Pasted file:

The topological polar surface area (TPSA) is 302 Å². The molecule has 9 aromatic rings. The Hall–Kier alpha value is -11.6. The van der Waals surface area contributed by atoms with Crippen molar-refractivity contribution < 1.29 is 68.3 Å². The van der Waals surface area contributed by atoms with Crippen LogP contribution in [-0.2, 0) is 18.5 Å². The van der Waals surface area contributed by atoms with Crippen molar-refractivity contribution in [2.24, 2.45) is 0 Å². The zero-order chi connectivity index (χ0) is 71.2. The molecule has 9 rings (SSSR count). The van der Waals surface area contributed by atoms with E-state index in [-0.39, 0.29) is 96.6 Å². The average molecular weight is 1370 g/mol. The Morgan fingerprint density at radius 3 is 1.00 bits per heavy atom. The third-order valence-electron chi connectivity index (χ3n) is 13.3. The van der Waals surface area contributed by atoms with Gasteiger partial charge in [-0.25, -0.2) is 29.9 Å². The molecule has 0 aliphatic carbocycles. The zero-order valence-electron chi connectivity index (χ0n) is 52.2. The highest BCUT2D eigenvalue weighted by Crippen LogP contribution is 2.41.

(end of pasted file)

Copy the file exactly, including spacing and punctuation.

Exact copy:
The topological polar surface area (TPSA) is 302 Å². The molecule has 9 aromatic rings. The Hall–Kier alpha value is -11.6. The van der Waals surface area contributed by atoms with Crippen molar-refractivity contribution < 1.29 is 68.3 Å². The van der Waals surface area contributed by atoms with Crippen LogP contribution in [-0.2, 0) is 18.5 Å². The van der Waals surface area contributed by atoms with Crippen molar-refractivity contribution in [2.24, 2.45) is 0 Å². The zero-order chi connectivity index (χ0) is 71.2. The molecule has 9 rings (SSSR count). The van der Waals surface area contributed by atoms with E-state index in [-0.39, 0.29) is 96.6 Å². The average molecular weight is 1370 g/mol. The Morgan fingerprint density at radius 3 is 1.00 bits per heavy atom. The third-order valence-electron chi connectivity index (χ3n) is 13.3. The van der Waals surface area contributed by atoms with Gasteiger partial charge in [-0.25, -0.2) is 29.9 Å². The molecule has 0 aliphatic carbocycles. The zero-order valence-electron chi connectivity index (χ0n) is 52.2. The highest BCUT2D eigenvalue weighted by Crippen LogP contribution is 2.41.